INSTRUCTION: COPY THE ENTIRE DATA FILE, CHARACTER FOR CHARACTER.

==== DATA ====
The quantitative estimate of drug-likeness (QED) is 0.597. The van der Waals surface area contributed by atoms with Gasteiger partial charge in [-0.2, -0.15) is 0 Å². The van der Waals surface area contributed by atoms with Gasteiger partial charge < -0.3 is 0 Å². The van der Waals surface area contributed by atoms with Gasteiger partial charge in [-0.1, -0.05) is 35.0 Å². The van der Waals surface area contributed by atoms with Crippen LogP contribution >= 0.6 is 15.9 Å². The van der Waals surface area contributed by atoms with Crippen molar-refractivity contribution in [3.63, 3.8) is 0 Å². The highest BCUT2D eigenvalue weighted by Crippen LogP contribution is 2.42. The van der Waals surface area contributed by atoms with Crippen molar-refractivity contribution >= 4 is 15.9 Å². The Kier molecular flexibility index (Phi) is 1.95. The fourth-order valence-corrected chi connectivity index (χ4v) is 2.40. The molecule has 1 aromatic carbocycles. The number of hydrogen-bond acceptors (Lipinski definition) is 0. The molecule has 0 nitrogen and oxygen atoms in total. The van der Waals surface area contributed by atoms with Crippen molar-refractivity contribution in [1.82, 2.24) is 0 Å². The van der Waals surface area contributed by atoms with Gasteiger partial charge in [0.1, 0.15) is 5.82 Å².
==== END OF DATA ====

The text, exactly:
The quantitative estimate of drug-likeness (QED) is 0.597. The van der Waals surface area contributed by atoms with Gasteiger partial charge in [-0.2, -0.15) is 0 Å². The van der Waals surface area contributed by atoms with Gasteiger partial charge < -0.3 is 0 Å². The van der Waals surface area contributed by atoms with Gasteiger partial charge in [-0.1, -0.05) is 35.0 Å². The van der Waals surface area contributed by atoms with Crippen LogP contribution >= 0.6 is 15.9 Å². The van der Waals surface area contributed by atoms with Crippen molar-refractivity contribution in [3.63, 3.8) is 0 Å². The highest BCUT2D eigenvalue weighted by Crippen LogP contribution is 2.42. The van der Waals surface area contributed by atoms with Crippen molar-refractivity contribution >= 4 is 15.9 Å². The Kier molecular flexibility index (Phi) is 1.95. The fourth-order valence-corrected chi connectivity index (χ4v) is 2.40. The molecule has 1 aromatic carbocycles. The number of hydrogen-bond acceptors (Lipinski definition) is 0. The molecule has 0 nitrogen and oxygen atoms in total. The van der Waals surface area contributed by atoms with Crippen molar-refractivity contribution in [1.82, 2.24) is 0 Å². The van der Waals surface area contributed by atoms with Gasteiger partial charge in [0.1, 0.15) is 5.82 Å².